Weekly Picks

July 26, 2011 § Leave a comment

The new week is in full swing but some picks from last week might just be worth your while.

To start off the week, Computational Complexity investigated the myth that good logicians were mentally ill while The Secret Blogging Seminar discussed Doron Zeilberger’s idea for making grant proposals public.

You’d think that blogging spiked on Tuesday. First, emergent math was knocked off the pedestal thanks to a challenging lecture by Alfie Kohn and quomodocumque threw in the proverbial 2 cents about math competitions — including a grueling quote. But there was also Statistical Modeling, Causal Inference and Social Science picking up a piece about the Barber’s paradox of economists while Rhapsody in Numbers wondered about a young woman that wants to be the first on Mars.

Indeed, Wednesday was much calmer, although The Mathematics Blog saw the practical effects of increased tuition at Open University.

But then Thursday came and a flood of great posts came in. On the non-English side, Series Divergentes portrayed John E. Littlewood (translation),  Gaussianos wrote about the magical appearances of Gauss’s Theorem (translation) and Bloghetto started a new series on Pythagoras (translation).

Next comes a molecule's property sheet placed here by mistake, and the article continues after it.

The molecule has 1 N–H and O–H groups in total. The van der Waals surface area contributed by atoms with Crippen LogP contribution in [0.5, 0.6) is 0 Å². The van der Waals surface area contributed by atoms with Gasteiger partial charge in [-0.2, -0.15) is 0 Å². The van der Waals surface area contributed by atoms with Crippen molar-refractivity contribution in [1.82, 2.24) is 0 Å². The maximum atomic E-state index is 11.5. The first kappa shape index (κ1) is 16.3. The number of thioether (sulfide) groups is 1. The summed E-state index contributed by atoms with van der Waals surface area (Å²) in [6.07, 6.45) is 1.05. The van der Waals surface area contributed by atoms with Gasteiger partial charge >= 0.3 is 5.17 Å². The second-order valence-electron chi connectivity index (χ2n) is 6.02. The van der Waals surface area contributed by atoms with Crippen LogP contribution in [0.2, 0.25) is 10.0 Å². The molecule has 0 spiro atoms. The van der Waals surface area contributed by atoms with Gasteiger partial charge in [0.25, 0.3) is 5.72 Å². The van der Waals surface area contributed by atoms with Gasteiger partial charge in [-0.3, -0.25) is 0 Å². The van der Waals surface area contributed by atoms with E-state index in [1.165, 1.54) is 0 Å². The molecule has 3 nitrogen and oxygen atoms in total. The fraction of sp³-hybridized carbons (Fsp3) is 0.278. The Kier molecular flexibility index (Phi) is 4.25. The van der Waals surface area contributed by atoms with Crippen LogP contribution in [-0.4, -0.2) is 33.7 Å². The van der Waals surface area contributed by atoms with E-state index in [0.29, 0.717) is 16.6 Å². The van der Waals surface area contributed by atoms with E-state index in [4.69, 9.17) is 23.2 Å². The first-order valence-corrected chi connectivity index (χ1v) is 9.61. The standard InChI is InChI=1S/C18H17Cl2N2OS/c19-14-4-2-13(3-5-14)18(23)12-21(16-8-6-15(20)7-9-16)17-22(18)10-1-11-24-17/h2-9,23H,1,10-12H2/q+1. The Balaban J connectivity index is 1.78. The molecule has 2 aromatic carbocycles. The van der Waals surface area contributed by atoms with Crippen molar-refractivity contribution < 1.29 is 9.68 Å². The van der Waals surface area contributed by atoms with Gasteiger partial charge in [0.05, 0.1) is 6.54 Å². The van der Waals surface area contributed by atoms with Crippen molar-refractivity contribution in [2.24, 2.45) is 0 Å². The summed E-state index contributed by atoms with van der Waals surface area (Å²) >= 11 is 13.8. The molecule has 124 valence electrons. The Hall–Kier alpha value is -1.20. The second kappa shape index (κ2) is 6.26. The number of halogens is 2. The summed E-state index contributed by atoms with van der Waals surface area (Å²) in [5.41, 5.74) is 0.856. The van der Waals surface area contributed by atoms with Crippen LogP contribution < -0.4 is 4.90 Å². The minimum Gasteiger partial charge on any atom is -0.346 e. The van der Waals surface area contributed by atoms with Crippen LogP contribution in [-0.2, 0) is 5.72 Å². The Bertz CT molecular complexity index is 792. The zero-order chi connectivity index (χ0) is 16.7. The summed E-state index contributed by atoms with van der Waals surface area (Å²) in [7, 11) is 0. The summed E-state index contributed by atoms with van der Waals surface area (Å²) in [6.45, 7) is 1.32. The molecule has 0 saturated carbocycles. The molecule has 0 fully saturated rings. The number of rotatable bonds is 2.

Then Shtetl Optimized gave a simple proof of Rosser’s Theorem using Turing Machines and John D. Cook saw a divide in how programmers and scientists view their software.

Also, you should consider Noncommutative Geometry’s call for support against the re-organization of the Feza Gursey Insititute in Istanbul and Maxwell’s Demon’s call for mathematicians to get involved in preschool mathematics education.

Friday was more relaxed with Gyre&Gimble improving its Riemann Clouds visualization, Mr Honner celebrating a small victory for consistent pricing and Peter Cameron writing about a recent meeting with Anatoly Vershik.

On Saturday, MIXEDMATH tried to give away a journal collection — harder then you think — while Terry Tao gave an introduction to the Erdös divisor bound.

Come Sunday, Psychology and Statistics offered career advice for undergraduate studies in organizational psychology while Mr Palomar tabu walked with a friend (translation).



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